From Thursday to Saturday, over the span of less than 52 hours, the Penn State men’s hockey team played just over four hours of hockey.
That doesn’t include time when the clock was stopped or for warmups before games and between periods.
When the team returned to Pegula Ice Arena on Monday, they didn’t exactly have much jump in their step.
How did David Thompson’s legs feel for the afternoon practice?
“Sore,” the senior defenseman said at the team’s weekly session with the media. “A lot of ice baths.”
It was worth every ache and pain as the Nittany Lions skated away with a Big Ten title and a berth in the NCAA Tournament. They meet Union at 4:30 p.m. Saturday in the first round at US Bank Arena in Cincinnati.
Team members and coach Guy Gadowsky said the real MVP of the weekend was Cam Davidson, the strength and conditioning coach. He had them prepared to handle three games in three days, with the last two going into double overtime. The first was a 4-3 semifinal win over Minnesota, the second a 2-1 win against Wisconsin to lock up the title.
“Kudos to him for making sure we were able to last as long as we did,” Thompson said. “I know this week he’s putting stuff together to make sure we get strong again and we’re able to recover and perform at a high level again this upcoming weekend.”
Showing perhaps the most grit were two players who got extra attention from the training staff. Andrew Sturtz left in the first period of the opening game against Michigan and did not return that night, then played in the two marathon games and even dealt with a bloody nose against the Badgers.
“I was pretty messed up after the collision (with Michigan’s Alex Kile),” Sturtz said Sunday at the team’s NCAA bracket watch party. “Taking the night off was probably the best decision our athletic trainer could have made.”
Gadowsky said Sturtz has the green light for this weekend, and the sophomore was glad he could get back on the ice.
“It’s playoff hockey,” Sturtz said. “We have 27 guys over there that don’t want to let any of their teammates down.”
Alec Marsh, meanwhile, was helped from the ice twice by the trainers Saturday night, with the staff checking his leg on the second incident. Gadowsky did not say whether the sophomore would play Saturday. He is on the same line as Sturtz and Chase Berger.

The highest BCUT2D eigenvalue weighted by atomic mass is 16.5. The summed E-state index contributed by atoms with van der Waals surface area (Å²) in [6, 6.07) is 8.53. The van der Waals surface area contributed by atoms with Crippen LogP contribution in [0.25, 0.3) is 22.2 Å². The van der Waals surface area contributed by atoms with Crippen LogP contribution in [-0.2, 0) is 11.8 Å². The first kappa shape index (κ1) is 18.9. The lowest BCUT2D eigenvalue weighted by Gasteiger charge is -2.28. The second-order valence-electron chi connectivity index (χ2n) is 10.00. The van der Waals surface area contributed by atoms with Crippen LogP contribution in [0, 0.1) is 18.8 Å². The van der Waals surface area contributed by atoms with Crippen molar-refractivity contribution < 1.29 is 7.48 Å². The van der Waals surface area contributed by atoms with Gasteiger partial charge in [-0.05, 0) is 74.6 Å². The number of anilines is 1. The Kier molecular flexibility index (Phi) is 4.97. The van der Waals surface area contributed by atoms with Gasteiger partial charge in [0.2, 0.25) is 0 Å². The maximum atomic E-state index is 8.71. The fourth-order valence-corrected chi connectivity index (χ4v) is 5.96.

“I don’t know yet,” Gadowsky said. “He certainly didn’t do anything (for practice) today, but I think that was the plan.”
While they were always separated by almost 180 feet of ice, Penn State goalie Peyton Jones and Wisconsin netminder Jack Berry had quite the duel in the Big Ten championship. They combined for 84 saves, including 51 for Jones, and each had some spectacular stops in preserving the tie into the second overtime.
The pair also have a connection that goes back long before either stepped on a college campus, sharing the same goalie coach, George Bosak. Jones, who is from the Philadelphia suburbs, has worked with Bosak in New Jersey since he was 6 and is still in contact with him.
“He’s taught me everything I know and I give him all the credit in the world for everything he’s done for me,” Jones told the media in Detroit on Saturday night.
The Big Ten on Monday announced the suspension of Ohio State forward Josh Healey for a hit to the head during the Buckeyes’ Big Ten semifinal game against Wisconsin. Healey was given a five-minute major and a game misconduct during the game. Because it was his third misconduct of the season, he was given an automatic one-game suspension, with the Big Ten giving him an additional game. He will not be able to play at all this weekend in the Buckeyes’ West regional games in Fargo, N.D.
The senior defenseman has 17 penalties for 70 minutes this season, with his minute total second-most in the Big Ten. He has 63 penalties for 212 minutes for his career, including 10 majors, and on Jan. 7 against Penn State he was given a major and ejection for a blow to the head of a Nittany Lion.